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Yeah, you should be taking a gravity reading on brew day AFTER you've mixed up all your wort thoroughly (assuming you're doing a partial boil with top off water), but if you're doing a full boil, mixing up all the water doesn't matter since it was all brewing in the pot. But, this reading is taken BEFORE adding the yeast. Then, probably a week or 10-14 days later (at least a few days after the airlock bubbles stop) take your next gravity reading. Then, a day or two later take another one. If those two post-yeast addition readings are the same, the beer is done fermenting. You can let it sit there for a few more weeks or rack to secondary. Everyone has their own view of which is better and why. Try both and see for yourself. I rack because it opens up my primary which allows batch no. 2 to being sooner, which is a good thing :) To find your ABV, you'll take your first gravity reading (the one BEFORE YOU ADDED YEAST) and subtract the final gravity reading (the one that was the same back-to-back). Take that difference and multiply by 131.5 and that will give you your ABV. Cheers!
 

jspain3

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I'm going on 5 weeks in the primary for my first home brew. I plan to bottle tonight or tomorrow night. I took two readings earlier in the week (2 days apart) and the FGs were 1.012 and 1.011. I think that's pretty stable especially given the length of time it's fermented and accounting for minor differences due to margin of error reading the hydrometer.
 

Man-O-Leisure

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Yeah, you should be taking a gravity reading on brew day AFTER you've mixed up all your wort thoroughly (assuming you're doing a partial boil with top off water), but if you're doing a full boil, mixing up all the water doesn't matter since it was all brewing in the pot. But, this reading is taken BEFORE adding the yeast. Then, probably a week or 10-14 days later (at least a few days after the airlock bubbles stop) take your next gravity reading. Then, a day or two later take another one. If those two post-yeast addition readings are the same, the beer is done fermenting. You can let it sit there for a few more weeks or rack to secondary. Everyone has their own view of which is better and why. Try both and see for yourself. I rack because it opens up my primary which allows batch no. 2 to being sooner, which is a good thing :) To find your ABV, you'll take your first gravity reading (the one BEFORE YOU ADDED YEAST) and subtract the final gravity reading (the one that was the same back-to-back). Take that difference and multiply by 131.5 and that will give you your ABV. Cheers!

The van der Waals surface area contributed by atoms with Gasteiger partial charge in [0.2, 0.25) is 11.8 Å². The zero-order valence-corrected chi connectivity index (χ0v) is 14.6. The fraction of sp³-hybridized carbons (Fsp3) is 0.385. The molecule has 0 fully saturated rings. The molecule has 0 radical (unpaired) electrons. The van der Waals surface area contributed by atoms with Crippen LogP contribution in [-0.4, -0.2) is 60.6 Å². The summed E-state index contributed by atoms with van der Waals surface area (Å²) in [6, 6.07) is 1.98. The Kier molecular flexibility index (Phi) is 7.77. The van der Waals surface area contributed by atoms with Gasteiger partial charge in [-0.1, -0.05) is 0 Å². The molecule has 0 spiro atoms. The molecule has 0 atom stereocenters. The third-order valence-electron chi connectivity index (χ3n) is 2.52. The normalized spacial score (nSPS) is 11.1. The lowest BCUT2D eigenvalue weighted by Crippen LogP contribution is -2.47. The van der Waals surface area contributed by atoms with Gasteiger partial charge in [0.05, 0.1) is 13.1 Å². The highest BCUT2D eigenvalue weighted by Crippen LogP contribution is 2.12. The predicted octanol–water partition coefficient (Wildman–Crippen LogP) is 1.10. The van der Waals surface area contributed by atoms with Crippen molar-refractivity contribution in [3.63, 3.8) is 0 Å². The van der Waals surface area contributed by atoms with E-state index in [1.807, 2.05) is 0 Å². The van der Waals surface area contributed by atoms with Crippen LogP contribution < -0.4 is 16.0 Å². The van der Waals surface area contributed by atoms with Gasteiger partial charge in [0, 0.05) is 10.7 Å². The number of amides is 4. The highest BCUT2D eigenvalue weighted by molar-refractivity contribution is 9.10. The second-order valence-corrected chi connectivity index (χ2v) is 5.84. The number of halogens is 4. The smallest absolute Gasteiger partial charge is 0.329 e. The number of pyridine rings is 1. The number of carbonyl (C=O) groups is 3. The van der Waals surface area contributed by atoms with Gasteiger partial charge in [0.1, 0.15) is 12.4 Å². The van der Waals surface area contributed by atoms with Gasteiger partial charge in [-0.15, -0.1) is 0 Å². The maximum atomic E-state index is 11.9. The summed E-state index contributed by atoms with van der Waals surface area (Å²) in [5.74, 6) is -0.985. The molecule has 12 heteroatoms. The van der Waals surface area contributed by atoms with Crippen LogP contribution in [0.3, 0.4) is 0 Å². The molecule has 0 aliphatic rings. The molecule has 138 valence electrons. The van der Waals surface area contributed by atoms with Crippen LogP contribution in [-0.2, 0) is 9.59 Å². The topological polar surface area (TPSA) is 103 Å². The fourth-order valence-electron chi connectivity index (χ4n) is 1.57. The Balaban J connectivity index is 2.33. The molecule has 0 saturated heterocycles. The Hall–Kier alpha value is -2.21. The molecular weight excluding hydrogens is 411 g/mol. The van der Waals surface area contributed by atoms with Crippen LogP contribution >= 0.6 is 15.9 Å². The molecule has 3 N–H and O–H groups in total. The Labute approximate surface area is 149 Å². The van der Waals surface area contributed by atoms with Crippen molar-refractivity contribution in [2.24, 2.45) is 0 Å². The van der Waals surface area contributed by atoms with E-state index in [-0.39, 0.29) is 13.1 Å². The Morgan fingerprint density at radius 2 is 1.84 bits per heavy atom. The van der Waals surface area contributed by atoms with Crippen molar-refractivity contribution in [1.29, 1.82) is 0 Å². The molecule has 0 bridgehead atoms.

Thanks for explaining that so well!! Now i get it :)
 

Talgrath

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I've read that if you leave beers in primary too long that they can start to develop off flavors from the yeast cake...some people even mentioned a bandaid taste. For this reason, I'm alway careful to remove my beer from primary promptly at two weeks. I haven't had a problem with beers not finishing fermenting in that time, although I have noticed that some beers seem to drop a couple more gravity points in secondary.

I'm wondering if there is a benefit to leaving the beer in primary longer than I have been...and how long is too long.
It varies from yeast to yeast and style to style, but usually beer is fine in the primary for up to two months. As far as benefits to leaving beer in longer, you may get some additional clarity in clear beers and some slight additional flavor, but usually if you're going to age a beer longer you send it to the secondary after a month or so. For hoppy beers, you usually want a quick turn around, since the longer a hoppy beer is sitting the weaker the hop flavors get.